7. Reactions of Proton Halo Nuclei in a Relativistic Optical Potential

    CERN Document Server

    Rashdan, M

    2003-01-01

    The reaction cross section, sigma sub R; of the proton halo nuclei sup 1 sup 7 Ne and sup 1 sup 2 N on Si is calculated using an optical potential derived from the solution of the Dirac-Brueckner-Bethe-Goldstone equation, starting from the one-boson-exchange potential of Bonn. The nuclear densities are generated from self-consistent Hartree-Fock calculations using the recent Skyrme interaction SKRA. It is found that the enhancement in the reaction cross section found experimentally for the sup 1 sup 7 Ne + Si system in comparison to sup 1 sup 5 O + Si, where sup 1 sup 5 O has been considered as a core of sup 1 sup 7 Ne, is mainly due to the proton halo structure of sup 1 sup 7 Ne which increases the interaction, in the surface and tail regions. Glauber model calculations did not produce this enhancement in sigma sub R for proton halo nuclei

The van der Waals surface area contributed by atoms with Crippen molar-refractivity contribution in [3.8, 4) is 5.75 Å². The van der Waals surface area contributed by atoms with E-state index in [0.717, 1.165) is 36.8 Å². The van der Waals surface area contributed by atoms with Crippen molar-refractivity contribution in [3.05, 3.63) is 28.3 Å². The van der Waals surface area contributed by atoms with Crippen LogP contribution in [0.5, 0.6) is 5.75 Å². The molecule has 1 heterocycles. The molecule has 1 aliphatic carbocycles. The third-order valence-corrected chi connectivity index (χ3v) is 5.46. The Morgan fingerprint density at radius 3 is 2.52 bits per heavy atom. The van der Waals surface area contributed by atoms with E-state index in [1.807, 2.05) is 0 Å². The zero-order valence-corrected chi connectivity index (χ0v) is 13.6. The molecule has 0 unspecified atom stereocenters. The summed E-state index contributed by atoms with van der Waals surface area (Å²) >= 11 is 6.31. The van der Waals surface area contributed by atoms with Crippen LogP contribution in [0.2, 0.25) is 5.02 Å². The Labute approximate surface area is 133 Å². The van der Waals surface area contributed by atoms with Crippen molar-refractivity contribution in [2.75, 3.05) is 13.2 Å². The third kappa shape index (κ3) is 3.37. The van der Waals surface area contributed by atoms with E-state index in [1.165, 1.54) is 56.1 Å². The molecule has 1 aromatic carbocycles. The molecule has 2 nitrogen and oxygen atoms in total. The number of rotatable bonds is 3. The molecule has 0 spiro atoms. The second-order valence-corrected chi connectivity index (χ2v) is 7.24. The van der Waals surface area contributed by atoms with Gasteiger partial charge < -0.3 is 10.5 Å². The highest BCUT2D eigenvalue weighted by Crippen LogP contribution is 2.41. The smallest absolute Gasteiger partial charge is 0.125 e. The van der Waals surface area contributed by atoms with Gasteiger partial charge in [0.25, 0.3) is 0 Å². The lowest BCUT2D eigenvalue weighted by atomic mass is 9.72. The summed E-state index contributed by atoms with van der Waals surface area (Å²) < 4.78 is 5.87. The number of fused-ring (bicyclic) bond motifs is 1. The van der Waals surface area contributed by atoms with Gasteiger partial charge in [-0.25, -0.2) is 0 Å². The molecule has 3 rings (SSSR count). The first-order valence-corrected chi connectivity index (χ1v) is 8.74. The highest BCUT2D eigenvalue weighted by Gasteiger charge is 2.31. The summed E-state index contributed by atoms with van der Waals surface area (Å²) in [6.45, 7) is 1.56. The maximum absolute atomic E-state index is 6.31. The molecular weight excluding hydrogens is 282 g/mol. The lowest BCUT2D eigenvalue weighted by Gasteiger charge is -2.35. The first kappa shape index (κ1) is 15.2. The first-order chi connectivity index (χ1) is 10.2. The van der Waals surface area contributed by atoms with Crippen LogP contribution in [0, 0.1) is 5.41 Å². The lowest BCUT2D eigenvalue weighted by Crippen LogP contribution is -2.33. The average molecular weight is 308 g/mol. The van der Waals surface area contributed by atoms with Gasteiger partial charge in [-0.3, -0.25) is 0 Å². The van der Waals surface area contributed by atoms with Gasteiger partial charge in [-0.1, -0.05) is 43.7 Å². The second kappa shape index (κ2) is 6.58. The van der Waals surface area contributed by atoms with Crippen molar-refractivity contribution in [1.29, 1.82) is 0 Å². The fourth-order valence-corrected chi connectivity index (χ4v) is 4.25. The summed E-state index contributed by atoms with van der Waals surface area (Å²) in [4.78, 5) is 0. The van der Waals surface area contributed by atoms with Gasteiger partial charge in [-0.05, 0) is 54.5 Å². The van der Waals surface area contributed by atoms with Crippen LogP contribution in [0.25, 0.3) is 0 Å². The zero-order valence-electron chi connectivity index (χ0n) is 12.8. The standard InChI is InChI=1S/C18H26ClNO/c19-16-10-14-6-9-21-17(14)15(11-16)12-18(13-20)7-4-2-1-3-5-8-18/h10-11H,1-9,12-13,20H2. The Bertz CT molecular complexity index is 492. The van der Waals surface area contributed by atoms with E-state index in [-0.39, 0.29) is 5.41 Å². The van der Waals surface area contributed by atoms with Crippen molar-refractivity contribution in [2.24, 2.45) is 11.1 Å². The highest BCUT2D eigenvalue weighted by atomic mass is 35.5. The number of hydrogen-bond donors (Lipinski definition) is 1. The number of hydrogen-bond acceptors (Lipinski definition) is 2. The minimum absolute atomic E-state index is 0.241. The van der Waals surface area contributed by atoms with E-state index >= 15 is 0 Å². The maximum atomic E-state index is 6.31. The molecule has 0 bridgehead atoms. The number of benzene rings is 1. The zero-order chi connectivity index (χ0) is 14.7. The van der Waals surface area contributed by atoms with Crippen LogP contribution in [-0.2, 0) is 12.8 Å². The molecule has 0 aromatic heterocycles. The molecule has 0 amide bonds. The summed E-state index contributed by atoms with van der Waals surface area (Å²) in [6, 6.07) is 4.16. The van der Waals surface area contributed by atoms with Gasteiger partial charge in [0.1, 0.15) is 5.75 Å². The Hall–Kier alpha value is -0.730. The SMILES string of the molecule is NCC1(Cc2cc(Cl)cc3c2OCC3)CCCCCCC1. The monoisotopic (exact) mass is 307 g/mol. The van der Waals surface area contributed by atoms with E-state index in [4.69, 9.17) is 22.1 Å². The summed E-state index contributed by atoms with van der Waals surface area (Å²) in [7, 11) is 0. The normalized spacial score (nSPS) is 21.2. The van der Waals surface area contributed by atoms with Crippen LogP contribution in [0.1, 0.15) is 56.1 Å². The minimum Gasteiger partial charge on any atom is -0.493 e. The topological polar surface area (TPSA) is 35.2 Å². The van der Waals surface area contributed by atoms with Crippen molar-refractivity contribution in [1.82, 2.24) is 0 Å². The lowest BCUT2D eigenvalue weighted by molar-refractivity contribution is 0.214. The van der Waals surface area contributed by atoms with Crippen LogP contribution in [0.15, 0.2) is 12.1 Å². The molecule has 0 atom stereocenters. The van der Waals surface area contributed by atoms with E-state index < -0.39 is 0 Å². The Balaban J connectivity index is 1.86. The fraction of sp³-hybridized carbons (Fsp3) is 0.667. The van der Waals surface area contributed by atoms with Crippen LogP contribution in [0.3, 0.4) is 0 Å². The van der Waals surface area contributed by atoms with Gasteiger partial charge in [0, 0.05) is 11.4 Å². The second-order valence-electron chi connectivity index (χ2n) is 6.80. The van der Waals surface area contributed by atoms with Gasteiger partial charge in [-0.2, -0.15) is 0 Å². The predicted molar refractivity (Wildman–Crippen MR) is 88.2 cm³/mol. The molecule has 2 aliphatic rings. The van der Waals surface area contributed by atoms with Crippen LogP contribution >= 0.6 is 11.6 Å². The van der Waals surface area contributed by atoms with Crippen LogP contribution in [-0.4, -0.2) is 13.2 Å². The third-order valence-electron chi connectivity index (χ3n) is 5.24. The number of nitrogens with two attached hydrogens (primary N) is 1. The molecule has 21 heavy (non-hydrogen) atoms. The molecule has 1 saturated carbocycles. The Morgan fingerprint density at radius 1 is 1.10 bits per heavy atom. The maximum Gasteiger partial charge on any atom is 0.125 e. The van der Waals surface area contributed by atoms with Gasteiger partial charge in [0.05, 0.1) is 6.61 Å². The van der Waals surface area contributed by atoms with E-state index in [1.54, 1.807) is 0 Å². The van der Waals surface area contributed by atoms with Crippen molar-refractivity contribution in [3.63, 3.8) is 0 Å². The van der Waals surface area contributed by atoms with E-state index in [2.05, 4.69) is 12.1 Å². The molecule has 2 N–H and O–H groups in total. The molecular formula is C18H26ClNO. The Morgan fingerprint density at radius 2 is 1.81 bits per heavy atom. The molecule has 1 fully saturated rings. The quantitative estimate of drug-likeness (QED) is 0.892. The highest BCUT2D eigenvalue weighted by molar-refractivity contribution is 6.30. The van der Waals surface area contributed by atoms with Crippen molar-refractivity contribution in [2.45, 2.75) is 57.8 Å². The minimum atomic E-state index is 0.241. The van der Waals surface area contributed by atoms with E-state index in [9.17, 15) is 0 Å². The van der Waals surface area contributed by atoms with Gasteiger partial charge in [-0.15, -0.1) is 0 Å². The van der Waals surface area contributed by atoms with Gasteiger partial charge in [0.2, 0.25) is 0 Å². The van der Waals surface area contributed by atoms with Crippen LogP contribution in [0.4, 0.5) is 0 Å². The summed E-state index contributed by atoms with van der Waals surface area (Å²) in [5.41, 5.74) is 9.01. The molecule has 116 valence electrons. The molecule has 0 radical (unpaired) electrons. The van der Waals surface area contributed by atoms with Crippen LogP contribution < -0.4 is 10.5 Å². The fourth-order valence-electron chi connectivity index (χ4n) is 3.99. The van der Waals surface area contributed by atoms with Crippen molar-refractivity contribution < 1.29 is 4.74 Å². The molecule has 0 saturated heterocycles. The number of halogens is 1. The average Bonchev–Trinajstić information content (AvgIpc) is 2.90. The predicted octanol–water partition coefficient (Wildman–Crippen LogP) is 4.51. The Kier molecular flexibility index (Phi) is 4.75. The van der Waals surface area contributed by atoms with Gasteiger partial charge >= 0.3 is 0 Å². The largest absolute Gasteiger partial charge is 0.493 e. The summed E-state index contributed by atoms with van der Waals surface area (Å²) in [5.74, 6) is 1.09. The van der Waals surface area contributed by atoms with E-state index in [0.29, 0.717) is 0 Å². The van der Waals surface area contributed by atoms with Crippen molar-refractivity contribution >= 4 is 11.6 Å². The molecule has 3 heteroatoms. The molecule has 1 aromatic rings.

8. Measuring spin correlations in optical lattices using superlattice potentials

    DEFF Research Database (Denmark)

    Pedersen, Kim Georg Lind; Andersen, Brian Møller; Bruun, Georg Morten;

    2011-01-01

    We suggest two experimental methods for probing both short- and long-range spin correlations of atoms in optical lattices using superlattice potentials. The first method involves an adiabatic doubling of the periodicity of the underlying lattice to probe neighboring singlet (triplet) correlations...... for fermions (bosons) by the occupation of the resulting vibrational ground state. The second method utilizes a time-dependent superlattice potential to generate spin-dependent transport by any number of prescribed lattice sites, and probes correlations by the resulting number of doubly occupied sites....... For experimentally relevant parameters, we demonstrate how both methods yield large signatures of antiferromagnetic correlations of strongly repulsive fermionic atoms in a single shot of the experiment. Lastly, we show how this method may also be applied to probe d-wave pairing, a possible ground-state candidate...

  9. Differences Between a Single- and a Double-Folding Nucleus-^{9}Be Optical Potential

    Science.gov (United States)

    Bonaccorso, A.; Carstoiu, F.; Charity, R. J.; Kumar, R.; Salvioni, G.

    2016-05-01